Metallurgical and Materials Transactions A-Physical Metallurgy and Materials Science
Place of publication
Materials Park, Oh.
Magnesium alloys are generally found to be slower to extrude than aluminum alloys; however, limited quantitative comparisons of the actual operating windows have been published. In this work, the extrusion limits are determined for a series of commercial magnesium alloys (M1, ZM21, AZ31, AZ61, and ZK60). These are compared with the limits established for aluminum alloy AA6063. The maximum extrusion speed of alloy M1 is shown to be similar to AA6063. Alloys ZM21, AZ31, ZK60, and AZ61 exhibit maximum extrusion speeds 44, 18, 4, and 3 pct, respectively, of the maximum measured for AA6063. For AZ31, the maximum extrusion speed is increased by 22 pct after homogenization and by 64 pct for repeat extrusions. The variation in the extrusion limits with changing alloy content is rationalized in terms of differences in the hot working flow stress and solidus temperature.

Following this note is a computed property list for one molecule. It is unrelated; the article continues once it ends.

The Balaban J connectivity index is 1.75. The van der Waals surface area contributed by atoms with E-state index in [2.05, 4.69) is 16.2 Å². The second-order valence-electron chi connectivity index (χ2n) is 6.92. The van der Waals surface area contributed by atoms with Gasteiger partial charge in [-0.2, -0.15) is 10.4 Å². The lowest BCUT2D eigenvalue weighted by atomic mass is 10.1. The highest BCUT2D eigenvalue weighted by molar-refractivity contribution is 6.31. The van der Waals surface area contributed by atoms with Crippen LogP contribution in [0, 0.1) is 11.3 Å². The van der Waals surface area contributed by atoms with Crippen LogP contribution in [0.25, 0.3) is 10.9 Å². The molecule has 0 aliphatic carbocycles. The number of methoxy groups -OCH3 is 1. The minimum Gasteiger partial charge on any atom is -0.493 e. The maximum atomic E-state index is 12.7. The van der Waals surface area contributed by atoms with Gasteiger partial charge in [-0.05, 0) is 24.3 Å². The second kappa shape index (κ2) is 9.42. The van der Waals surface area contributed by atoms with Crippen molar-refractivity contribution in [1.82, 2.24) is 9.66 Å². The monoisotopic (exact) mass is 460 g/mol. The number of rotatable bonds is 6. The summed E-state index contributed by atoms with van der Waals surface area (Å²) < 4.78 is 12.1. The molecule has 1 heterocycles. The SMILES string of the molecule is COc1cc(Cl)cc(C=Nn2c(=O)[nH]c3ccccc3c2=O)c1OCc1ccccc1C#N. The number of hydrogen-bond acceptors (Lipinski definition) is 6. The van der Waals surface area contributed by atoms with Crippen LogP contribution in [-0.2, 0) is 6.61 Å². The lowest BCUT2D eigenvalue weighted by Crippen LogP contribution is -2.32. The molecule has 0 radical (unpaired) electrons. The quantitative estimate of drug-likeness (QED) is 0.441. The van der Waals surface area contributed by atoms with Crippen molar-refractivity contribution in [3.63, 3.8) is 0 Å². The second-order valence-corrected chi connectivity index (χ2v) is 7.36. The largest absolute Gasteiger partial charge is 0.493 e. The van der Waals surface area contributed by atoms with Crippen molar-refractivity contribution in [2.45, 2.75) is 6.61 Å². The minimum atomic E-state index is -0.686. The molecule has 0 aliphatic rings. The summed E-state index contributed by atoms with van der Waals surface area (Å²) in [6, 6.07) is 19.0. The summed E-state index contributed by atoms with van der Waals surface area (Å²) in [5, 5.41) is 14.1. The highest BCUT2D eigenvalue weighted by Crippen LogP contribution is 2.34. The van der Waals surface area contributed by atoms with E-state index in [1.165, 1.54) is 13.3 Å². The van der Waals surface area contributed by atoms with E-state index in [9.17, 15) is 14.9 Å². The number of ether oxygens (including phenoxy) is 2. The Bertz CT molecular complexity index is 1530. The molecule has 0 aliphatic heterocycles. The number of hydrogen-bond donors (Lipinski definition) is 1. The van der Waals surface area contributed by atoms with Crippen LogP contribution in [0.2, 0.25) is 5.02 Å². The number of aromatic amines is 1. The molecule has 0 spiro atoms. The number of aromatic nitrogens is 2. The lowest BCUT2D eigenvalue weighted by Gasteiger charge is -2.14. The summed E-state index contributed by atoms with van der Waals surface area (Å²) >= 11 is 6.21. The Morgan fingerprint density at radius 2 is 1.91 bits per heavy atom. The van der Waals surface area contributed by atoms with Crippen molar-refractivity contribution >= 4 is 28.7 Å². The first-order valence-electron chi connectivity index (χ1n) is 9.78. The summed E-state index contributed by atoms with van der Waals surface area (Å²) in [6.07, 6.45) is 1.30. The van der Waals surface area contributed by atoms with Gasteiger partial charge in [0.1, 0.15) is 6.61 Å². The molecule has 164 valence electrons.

Copyright 2007, ASM International. This paper was published in Metallurgical and Materials Transactions A-Physical Metallurgy and Materials Science, Vol. 38, Issue 12, pp. 3032-3041 and is made available as an electronic reprint with the permission of ASM International. One print or electronic copy may be made for personal use only. Systematic or multiple reproduction, distribution to multiple locations via electronic or other means, duplications of any material in this paper for a fee or for commercial purposes, or modification of the content of this paper are prohibited.
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